"In this situation you have a month to return them," says Fuentes. "This can cause problems, as often people buy presents well in advance of a birthday or Christmas so that period has expired by the time they discover the fault. Because of that, you won't necessarily get a refund but might have to make do with repair or replacement.
"Under contract law, consumers have up to six years after purchase to return a faulty product."
The Trading Standards Institute warns consumers against being fobbed off by retailers that direct you to the manufacturer if your product is faulty. It says if goods are not of satisfactory quality or are wrongly described it's the retailer's responsibility to sort out the problem.
Even if the goods come with a manufacturer's guarantee, this is in addition to your consumer rights.
Goods might be marked down in the sales but you still have the same rights if they prove to be faulty or unfit for purpose. Shops displaying signs saying "no refunds on sale goods" are breaking the law.
Fuentes says: "Often you see something reduced because it has a button missing, but if you get it home and find the seam is ripped you're entitled to take it back."
Watch out for any changes to a store's own returns policy during the sales period - Monsoon normally allows 28 days, for example, but that reduces to seven days for sale items.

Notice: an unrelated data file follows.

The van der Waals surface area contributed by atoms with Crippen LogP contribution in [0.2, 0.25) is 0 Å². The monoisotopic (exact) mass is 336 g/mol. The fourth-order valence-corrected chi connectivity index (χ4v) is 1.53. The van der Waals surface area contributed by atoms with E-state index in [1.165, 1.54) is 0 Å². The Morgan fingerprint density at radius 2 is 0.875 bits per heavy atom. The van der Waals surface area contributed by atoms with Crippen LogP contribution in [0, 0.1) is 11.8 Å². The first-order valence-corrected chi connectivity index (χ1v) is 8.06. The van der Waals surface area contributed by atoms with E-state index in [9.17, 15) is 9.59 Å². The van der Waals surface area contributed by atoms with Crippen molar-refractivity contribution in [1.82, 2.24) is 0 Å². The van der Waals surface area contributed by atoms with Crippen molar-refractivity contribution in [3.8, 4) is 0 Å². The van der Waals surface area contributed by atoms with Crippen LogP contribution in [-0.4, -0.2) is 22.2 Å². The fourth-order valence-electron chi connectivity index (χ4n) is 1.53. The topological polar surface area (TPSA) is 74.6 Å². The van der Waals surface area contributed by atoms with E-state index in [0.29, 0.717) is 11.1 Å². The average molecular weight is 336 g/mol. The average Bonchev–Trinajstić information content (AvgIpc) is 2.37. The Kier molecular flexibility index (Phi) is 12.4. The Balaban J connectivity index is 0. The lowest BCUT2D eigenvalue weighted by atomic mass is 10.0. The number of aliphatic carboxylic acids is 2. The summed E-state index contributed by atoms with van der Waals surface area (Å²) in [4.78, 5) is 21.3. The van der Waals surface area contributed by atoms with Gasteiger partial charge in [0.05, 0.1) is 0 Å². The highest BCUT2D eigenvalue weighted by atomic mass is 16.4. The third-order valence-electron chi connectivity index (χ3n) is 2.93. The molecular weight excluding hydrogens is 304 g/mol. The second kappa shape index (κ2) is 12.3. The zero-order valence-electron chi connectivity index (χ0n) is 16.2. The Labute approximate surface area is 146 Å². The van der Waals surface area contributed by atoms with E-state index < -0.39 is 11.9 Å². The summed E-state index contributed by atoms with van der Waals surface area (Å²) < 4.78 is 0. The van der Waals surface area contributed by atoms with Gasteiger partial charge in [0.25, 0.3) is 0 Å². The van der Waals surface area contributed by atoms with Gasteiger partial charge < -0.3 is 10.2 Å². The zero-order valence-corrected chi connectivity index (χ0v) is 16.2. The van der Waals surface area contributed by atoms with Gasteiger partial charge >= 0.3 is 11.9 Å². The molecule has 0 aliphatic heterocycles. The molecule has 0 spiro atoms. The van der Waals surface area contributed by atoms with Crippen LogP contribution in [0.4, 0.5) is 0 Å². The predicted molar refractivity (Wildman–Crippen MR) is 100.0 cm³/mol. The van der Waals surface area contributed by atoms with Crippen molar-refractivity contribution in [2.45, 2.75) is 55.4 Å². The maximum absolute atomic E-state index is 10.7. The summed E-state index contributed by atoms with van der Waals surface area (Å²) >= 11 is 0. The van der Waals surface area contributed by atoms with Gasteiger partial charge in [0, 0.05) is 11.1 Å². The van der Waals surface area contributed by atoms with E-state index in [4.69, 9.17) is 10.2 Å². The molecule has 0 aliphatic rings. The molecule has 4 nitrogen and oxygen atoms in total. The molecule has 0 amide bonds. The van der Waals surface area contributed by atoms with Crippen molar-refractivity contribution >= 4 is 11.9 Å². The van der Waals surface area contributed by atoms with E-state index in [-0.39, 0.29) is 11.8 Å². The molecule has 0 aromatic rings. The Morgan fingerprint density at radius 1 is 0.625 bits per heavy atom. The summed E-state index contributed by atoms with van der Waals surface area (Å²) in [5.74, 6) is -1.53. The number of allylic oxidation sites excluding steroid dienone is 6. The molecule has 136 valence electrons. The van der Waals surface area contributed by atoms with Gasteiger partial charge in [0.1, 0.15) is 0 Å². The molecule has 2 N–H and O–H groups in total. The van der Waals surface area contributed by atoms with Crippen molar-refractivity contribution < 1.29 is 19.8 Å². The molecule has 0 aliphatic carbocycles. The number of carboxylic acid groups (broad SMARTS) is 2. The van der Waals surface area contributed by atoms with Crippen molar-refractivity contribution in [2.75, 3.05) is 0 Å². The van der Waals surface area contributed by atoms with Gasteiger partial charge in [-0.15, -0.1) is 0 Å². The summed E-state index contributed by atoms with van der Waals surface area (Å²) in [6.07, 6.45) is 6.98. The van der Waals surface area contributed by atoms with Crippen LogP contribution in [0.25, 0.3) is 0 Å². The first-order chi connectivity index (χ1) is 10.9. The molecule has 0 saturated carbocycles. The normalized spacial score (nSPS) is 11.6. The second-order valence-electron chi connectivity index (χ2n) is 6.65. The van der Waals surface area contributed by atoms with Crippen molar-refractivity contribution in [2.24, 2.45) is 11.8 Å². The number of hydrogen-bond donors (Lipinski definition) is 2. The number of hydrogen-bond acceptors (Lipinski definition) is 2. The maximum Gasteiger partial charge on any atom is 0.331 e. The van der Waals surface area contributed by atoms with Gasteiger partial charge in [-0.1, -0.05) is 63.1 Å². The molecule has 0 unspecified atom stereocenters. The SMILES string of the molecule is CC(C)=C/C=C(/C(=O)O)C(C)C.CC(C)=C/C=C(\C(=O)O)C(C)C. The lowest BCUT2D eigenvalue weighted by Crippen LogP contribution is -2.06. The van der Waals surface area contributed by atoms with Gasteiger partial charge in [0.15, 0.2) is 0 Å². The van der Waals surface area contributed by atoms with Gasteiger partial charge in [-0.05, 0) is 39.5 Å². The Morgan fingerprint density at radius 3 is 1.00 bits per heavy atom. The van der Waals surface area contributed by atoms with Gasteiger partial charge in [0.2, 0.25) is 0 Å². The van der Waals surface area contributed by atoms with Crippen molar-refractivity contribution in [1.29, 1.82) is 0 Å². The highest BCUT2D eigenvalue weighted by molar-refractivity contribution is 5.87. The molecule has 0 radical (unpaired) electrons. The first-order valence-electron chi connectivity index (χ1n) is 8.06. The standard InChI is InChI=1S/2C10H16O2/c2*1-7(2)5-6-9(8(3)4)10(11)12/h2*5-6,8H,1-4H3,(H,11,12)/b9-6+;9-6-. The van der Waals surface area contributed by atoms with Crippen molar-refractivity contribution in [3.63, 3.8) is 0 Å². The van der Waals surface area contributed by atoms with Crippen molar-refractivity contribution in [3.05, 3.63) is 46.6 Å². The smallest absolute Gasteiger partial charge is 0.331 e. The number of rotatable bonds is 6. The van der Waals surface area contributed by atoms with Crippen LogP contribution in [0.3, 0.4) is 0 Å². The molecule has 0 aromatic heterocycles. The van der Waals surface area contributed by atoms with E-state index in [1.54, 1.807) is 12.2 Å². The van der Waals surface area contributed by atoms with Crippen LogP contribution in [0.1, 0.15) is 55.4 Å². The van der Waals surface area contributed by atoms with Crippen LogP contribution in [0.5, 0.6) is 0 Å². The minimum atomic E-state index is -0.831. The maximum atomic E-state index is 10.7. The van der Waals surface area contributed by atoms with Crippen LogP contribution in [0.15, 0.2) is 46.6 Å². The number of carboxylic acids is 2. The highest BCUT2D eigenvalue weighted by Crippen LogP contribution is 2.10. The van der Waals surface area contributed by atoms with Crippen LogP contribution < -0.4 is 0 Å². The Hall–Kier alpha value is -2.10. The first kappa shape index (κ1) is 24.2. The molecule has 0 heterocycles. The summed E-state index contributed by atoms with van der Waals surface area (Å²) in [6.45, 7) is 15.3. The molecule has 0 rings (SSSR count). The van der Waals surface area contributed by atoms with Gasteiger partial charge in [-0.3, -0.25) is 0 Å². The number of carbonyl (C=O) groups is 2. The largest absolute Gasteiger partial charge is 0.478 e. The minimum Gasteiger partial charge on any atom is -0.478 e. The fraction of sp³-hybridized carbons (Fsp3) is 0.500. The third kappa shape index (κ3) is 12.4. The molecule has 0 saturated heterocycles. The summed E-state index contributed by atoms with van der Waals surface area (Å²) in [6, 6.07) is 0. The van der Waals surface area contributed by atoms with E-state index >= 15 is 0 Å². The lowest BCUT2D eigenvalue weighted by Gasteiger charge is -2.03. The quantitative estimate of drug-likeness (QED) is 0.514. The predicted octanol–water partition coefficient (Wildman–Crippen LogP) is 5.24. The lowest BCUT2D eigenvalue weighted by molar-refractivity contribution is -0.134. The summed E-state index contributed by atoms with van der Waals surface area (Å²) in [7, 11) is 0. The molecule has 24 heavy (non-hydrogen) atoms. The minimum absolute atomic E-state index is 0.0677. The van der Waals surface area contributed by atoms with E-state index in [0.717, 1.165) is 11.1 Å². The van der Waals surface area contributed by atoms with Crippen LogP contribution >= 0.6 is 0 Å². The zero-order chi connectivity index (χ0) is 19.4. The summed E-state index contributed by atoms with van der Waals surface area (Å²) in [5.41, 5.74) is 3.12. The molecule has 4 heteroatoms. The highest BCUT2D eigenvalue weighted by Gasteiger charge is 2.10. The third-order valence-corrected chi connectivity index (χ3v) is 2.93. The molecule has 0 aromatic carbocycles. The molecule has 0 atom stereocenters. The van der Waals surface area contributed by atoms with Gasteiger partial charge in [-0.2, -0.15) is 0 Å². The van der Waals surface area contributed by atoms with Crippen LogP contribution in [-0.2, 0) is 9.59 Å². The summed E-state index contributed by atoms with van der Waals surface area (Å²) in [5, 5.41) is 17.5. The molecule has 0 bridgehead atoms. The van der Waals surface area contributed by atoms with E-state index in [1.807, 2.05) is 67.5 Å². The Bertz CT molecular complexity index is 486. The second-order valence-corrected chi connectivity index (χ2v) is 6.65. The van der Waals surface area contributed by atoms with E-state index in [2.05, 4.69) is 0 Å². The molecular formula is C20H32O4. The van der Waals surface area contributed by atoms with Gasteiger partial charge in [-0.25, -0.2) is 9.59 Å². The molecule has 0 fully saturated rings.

Shoppers buying remotely get extra protection. "The law recognises that if you've bought an item through a catalogue or online you need to ascertain what it really looks like," says Fuentes.
If you buy online, by phone or post, the Distance Selling Regulations 2000 gives you up to seven working days to return them or inform the seller if you're not happy. Both the value of the goods and the postage should be refunded.
The drawback for serial returners, however, is that they have to pay the return postage and packing charges - unless the retailer offers it as part of its own returns policy. Be warned: refunds are not usually allowed on CDs, DVDs and computer games if they are no longer sealed, unless they are faulty.
[See also: Your online shopping rights]
If you have a change of heart and cancel a confirmed holiday booking you're likely to lose your deposit or face a cancellation charge because you're breaking a contract.
You'll only be able to cancel a package trip if the content has changed significantly after booking. Sometimes you can transfer a holiday in the event of a death in the family - but not just because you changed your mind.